Wednesday, April 1, 2009

Bike On The Moon But First, Antarctica

(Houston, TX - 04.01.09) The hatch of a former Apollo space capsule slammed shut this morning behind a pair of French ultra endurance cyclists who will spend three months of isolated training to simulate conditions for an upcoming attempt to circumnavigate Antarctica on a tandem mountain bike, funded by Fulzaprilidev, a private Russian space travel company.  The two must now live in the cramped refrigerated facility until the experiment ends 104 days later, allowing coaches and scientists to assess the effects of isolation and cold on their minds and bodies.  If successful the duo will proceed with their plans for Antarctica and may one day ride on the moon.


"How do I feel?  I am very motivated. There is a kind of relief. We have been working for a long time and finally we are getting to the start point," French Captain Avril Tompe Le Jour told reporters just hours ahead of the experiment.  "The challenge is to live and ride with the same person for a long period but it is a positive challenge. I think we are going to learn a lot about each other," added his Stoker teammate Très Drôle.  "The aim is to test the physiological and psychological effects of cold and isolation.  And, like the moon and Antarctica, this capsule is without a bicycle shop," he added.


(pictured left: Avril Trompe Le Jour on an training ride in the French Alpes) The two climbed into the facility at Houston’s Space Institute of Biomedical Problems (SIBMP) at 12:01 am CST and the hatch was firmly closed behind them.  They will not emerge again for the next three months unless they decide to pull out of the experiment for health or personal reasons.  “Unfortunately, we will miss half of the Tour De France,” Le Jour joked.  The cyclists will be allowed to take small personal effects like books, laptops and DVDs into the facility but, aside what would fit in the packs affixed to their specialized tandem bicycle will otherwise be sealed away from the world.  They will be travelling nowhere, but the aim of the experiment is to imitate the need for full autonomy that the three month circumnavigation of Antarctica will entail.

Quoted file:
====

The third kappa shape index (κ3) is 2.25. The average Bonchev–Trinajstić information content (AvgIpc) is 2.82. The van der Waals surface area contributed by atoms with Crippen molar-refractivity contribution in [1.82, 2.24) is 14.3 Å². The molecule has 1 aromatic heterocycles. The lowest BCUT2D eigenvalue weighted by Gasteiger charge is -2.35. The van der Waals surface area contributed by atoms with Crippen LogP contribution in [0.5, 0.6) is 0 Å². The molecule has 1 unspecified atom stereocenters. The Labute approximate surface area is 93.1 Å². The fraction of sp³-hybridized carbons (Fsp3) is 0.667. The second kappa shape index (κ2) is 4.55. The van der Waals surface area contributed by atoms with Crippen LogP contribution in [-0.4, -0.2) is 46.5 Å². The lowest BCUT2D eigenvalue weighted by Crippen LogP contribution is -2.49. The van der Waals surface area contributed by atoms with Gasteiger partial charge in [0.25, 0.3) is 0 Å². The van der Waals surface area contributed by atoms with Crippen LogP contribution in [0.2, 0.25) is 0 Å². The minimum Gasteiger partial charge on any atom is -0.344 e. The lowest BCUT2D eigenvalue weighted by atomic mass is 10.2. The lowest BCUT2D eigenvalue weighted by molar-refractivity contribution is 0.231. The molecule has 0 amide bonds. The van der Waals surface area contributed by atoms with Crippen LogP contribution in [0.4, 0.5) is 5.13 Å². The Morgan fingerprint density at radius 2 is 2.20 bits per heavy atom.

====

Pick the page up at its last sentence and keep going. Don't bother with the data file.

As with a real trip, the supplies for the expedition have been painstakingly worked out in advance and no additional goods will be allowed to enter the capsule once the experiment starts.  In a bid to precisely simulate possible scenarios of a tandem circumnavigation around Antarctica, communications with the outside world will be limited to the battery life of a satellite phone.  They will be limited to two sets of cycling clothes each.  The workouts have been personally designed for the athletes to allow them to almost exactly simulate the rigors of riding on the ice for hours at a time. The former craft has been transformed and is made of three modules: one tent-size for sleeping, one refrigerated room that houses the knobby treaded tandem on rollers with a computer to track mileage and measure vital athlete biomedical information, and a third, just big enough to store the tools, food and supplies that would normally fit into panniers and highly modified carbon fiber trailer. 


The experiment is a joint project between a Fulzaprilidev, the SIBMP and the Ultra Endurance Cycling League (UECL) and will eventually lay the path for an as yet unplanned privately funded lunar attempt.  The three organizations are planning at the end of the year to send two more cyclists into the isolation facility for 205 days -- the estimated duration of a tandem bicycle trip around the southern pole of the moon. 


The two were chosen from a pool of over 4109 elite cyclists including American Triathlete April Foolsday.  

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